Thursday, February 05, 2009

TotT: Be an MVP of GUI Testing

With all the sport drug scandals of late, it's difficult to find good role models these days. However, when your role model is a Domain Model (object model of the business entities), you don't need to cheat to be an MVP--Use Model-View-Presenter!

MVP is very similar to MVC (Model-View-Controller). In MVC, the presentation logic is shared by Controller and View, as shown in the diagram below. The View is usually derived directly from visible GUI framework component, observing the Model and presenting it visually to the user. The Controller is responsible for deciding how to translate user events into Model changes. In MVP, presentation logic is taken over entirely by a Supervising Controller, also known as a Presenter.

MVC




MVP




The View becomes passive, delegating to the Presenter.

public CongressionalHearingView() {
testimonyWidget.addModifyListener(
new ModifyListener() {
public void modifyText(ModifyEvent e) {
presenter.onModifyTestimony(); // presenter decides action to take
}});
}



The Presenter fetches data from the Model and updates the View.

public class CongressionalHearingPresenter {
public void onModifyTestimony() {
model.parseTestimony(view.getTestimonyText()); // manipulate model
}
public void setWitness(Witness w) {
view.setTestimonyText(w.getTestimony()); // update view
}
}



This separation of duties allows for more modular code, and also enables easy unit testing of the Presenter and the View.

public void testSetWitness() {
spyView = new SpyCongressionalHearingView();
presenter = new CongressionalHearingPresenter(spyView);
presenter.setWitness(new Witness(“Mark McGwire”, “I didn't do it”));
assertEquals( “I didn't do it”, spyView.getTestimonyText());
}



Note that this makes use of a perfectly legal injection -- Dependency Injection.

Remember to download this episode of Testing on the Toilet and post it in your office.

4 comments:

  1. Hi

    I enjoy the blog!

    HW IP verification has a lot of interesting tools and methodologies such as for instance constrained random testing. Another interesting aspect of this is that it enables metric driven verification since not only line and branch code coverage are measured but also functional and cross functional coverage.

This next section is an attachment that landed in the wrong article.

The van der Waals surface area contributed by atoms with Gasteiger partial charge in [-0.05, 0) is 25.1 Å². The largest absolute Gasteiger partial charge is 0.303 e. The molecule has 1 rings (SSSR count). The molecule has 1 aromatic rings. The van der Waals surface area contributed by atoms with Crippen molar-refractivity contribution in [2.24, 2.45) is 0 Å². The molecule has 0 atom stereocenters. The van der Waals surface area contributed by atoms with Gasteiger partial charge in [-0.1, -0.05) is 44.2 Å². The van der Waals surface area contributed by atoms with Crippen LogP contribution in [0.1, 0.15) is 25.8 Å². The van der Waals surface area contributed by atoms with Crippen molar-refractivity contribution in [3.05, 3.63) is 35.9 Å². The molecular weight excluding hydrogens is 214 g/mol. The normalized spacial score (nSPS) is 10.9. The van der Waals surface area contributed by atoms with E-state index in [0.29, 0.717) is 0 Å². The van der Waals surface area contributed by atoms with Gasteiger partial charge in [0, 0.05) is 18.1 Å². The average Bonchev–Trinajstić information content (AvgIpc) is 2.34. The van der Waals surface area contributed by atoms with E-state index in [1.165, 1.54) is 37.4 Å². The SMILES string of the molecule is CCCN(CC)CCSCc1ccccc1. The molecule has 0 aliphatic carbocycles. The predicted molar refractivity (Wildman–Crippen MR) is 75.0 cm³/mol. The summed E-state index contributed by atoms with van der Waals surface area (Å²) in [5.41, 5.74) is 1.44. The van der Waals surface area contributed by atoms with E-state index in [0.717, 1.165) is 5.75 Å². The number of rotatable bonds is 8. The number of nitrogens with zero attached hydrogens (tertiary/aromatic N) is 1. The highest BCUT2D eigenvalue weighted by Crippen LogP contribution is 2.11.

Another interesting aspect of this is that there are tools that inserts errors to measure the quality of testing.

    I wonder what is your view of the future of SW testing?

    ReplyDelete
  2. Great post!

    Once you get your feet wet with MVP, be sure to check out the Presenter First pattern for an intentional, testable approach to Model-View-Presenter:

    http://www.atomicobject.com/pages/Presenter+First

    ReplyDelete
  3. The post is great and it's covering an issue that most of us face; testing user interfaces.

    The main problems / issues in any approach I have seen that is not in depth explained is how you wire together the various MVP triads in a project, how to communicate between them and how to set them up (especially in C++ that doesn't support garbage collection)

    karlin I am a follower of the Presenter First pattern but I would like to see some more elaborate explanation on how it is different from the MVP pattern presented in this TotT. Some of the issues above are explained in the papers published by Atomic Object (like communication between presenters) but there the majority of issues I described above are still a bit unclear to me.

    ReplyDelete
  4. This is a great TotT, and I used this about 4 months ago while writing testable GWT (Google Web Toolkit) code. I and many others would enjoy a post particularly on GWT testability best practices.

    The way MVP applied to my GWT example is I only let the views know about GWT widgets. The M and V wouldn't ever know about the widgets. They just responded to events and dealt with interfaces to the widgets. Then presenters and models can be junit tested (very very fast), and only the view needs the slower GWTTestCase.

    ReplyDelete

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